Paul Drinkhall at the Tokyo Olympics (ITTF photo)

Tokyo success and centenary celebrations

Author:
Paul Stimpson

Publish date:

Paralympic medals, historic international performances, the return of domestic competition, a landmark diversity strategy, the launch of our centenary season and the discovery of an amazing 1920s film about table tennis – the second half of 2021 was certainly busy!

It began in July with the crowning of the first national champions for 16 months at the Mark Bates Ltd U10-U13 Nationals – and there was double delight for Sienna Jetha, Alyssa Nguyen and Kacper Piwowar, who won two titles each.

The following week saw the Cadet champions crowned, alongside the Junior winners at the Mark Bates Ltd Cadet & Junior Nationals.

Paul Drinkhall got the news he had been hoping for as he was added to the Team GB squad for the Tokyo Olympics as the legendary Vladimir Samsonov had to withdraw. And Paul certainly grabbed his chance as he powered into the last 32 with some eye-catching performances. Unfortunately, his run ended there, while Liam Pitchford and Tin-Tin Ho lost in their respective opening matches.

Meanwhile, Table Tennis England Director Priya Samuel helped the UK to succeed in its bid to host the International Working Group (IWG) on Women and Sport, and Matt Stanforth stepped up to be Head of England Performance.

And, as clubs and leagues around the country prepared to get local competition back under way, we launched our Return to the Table campaign.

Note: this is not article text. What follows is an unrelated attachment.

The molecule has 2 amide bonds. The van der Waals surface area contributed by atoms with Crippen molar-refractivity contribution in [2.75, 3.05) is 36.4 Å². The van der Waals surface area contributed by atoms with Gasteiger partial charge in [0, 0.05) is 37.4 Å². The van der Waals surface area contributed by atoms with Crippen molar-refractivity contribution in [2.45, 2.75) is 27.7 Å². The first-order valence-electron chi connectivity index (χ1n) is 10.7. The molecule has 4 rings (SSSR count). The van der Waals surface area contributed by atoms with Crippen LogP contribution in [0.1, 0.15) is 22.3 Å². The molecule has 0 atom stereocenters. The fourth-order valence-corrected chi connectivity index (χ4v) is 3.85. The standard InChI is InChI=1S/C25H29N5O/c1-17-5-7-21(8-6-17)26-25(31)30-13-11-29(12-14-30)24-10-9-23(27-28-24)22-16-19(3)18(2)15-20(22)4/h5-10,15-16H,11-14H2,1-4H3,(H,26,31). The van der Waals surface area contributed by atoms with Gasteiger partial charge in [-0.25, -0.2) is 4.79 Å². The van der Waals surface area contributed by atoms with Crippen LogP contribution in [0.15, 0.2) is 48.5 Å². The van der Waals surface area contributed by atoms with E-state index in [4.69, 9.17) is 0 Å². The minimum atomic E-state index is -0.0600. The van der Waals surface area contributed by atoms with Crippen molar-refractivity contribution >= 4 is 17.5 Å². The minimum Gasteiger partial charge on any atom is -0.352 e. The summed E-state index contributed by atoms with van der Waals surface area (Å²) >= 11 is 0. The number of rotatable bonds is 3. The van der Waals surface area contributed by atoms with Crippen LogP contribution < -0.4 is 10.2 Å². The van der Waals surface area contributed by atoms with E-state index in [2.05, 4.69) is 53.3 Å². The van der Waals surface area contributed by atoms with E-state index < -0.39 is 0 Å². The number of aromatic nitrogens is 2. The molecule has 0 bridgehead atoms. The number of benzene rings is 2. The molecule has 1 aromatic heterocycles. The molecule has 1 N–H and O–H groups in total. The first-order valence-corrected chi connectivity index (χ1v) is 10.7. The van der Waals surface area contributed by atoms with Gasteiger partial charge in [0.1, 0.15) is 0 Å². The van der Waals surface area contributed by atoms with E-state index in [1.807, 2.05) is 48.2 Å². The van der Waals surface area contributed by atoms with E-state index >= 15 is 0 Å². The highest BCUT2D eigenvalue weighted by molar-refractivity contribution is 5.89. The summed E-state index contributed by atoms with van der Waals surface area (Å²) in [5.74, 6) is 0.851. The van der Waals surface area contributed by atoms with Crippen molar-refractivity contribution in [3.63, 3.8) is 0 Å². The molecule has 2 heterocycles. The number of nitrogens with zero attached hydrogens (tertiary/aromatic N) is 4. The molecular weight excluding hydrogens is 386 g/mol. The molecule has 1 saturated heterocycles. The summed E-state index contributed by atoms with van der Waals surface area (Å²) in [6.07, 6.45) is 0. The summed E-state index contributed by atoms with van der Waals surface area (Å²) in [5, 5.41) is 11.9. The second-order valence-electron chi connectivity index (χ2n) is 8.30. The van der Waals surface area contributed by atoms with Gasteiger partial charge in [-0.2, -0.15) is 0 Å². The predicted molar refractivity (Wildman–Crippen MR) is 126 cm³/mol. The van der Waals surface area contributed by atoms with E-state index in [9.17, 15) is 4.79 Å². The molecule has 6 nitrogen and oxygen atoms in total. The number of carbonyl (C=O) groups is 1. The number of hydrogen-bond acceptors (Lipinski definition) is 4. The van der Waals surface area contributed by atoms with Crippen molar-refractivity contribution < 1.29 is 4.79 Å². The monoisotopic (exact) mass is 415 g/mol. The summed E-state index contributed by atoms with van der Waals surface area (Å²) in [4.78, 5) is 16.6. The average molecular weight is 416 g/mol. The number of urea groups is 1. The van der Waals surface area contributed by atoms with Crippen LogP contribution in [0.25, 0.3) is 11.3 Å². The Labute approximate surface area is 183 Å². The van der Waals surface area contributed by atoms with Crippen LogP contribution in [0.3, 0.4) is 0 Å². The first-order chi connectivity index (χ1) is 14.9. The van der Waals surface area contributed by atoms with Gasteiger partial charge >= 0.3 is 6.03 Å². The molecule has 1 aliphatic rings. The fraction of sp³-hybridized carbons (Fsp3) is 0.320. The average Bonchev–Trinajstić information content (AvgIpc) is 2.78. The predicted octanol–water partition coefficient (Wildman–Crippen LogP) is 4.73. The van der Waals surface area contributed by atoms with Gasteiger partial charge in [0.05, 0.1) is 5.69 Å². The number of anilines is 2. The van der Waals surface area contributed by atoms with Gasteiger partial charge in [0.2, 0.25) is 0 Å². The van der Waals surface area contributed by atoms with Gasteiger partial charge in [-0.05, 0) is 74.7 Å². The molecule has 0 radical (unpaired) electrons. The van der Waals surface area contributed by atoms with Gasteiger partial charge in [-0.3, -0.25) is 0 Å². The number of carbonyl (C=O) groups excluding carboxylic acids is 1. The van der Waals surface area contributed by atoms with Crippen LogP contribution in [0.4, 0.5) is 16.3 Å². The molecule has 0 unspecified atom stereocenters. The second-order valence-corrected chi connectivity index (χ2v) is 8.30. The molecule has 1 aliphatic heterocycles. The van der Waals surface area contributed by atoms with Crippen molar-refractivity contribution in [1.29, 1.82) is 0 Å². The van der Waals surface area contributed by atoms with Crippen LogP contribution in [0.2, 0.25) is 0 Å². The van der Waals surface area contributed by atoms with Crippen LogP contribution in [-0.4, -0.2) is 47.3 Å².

August saw us cheering on our Paralympics stars, and they did not disappoint, bringing home seven medals from Tokyo, including Sue Bailey’s first medal in six Games appearances, alongside Megan Shackleton in the Class 4-5 women’s team.

The moment Sue Bailey and Megan Shackleton knew they had won a Paralympic medal (ITTF photo)

Also on the team podiums were Will Bayley and Paul Karabardak in men’s class 6-7 and Aaron McKibbin, Ross Wilson and Billy Shilton in men’s class 8, while there were four medals in the singles.

But the month was not all about the Paralympics, as Sam Walker earned a landmark doubles title alongside Sweden’s Truls Moregard at the ITTF Czech Open, while Kelly Sibley came out of retirement after three years to help England qualify for the European Team Championships.

The inaugural Ping Pong Parkinson UK Championship was held at St Neots TTC, our Ping Pong Parlours initiative was a winner at the ukactive Awards, with TT Kidz highly commended, and we launched a new coaching grant scheme in memory of Keith ‘Charlie’ Childs.

Competitors at the championship at St Neots TTC (photo by Michael Loveder)

September saw Kacper Piwowar become England’s first finalist at any level of WTT event as he reached the under-11 boys’ medal match at the WTT Youth Contender Varazdin.

He was quickly followed by Liam Pitchford & Paul Drinkhall, who reached the men’s doubles final at the WTT Star Contender in Doha.

There was also success for England at the ITTF Parkinson’s World Championships as Jan Fuller and George Chan earned five medals between them.

Table Tennis England launched its new five-year Diversity & Inclusion strategyLevel the Table.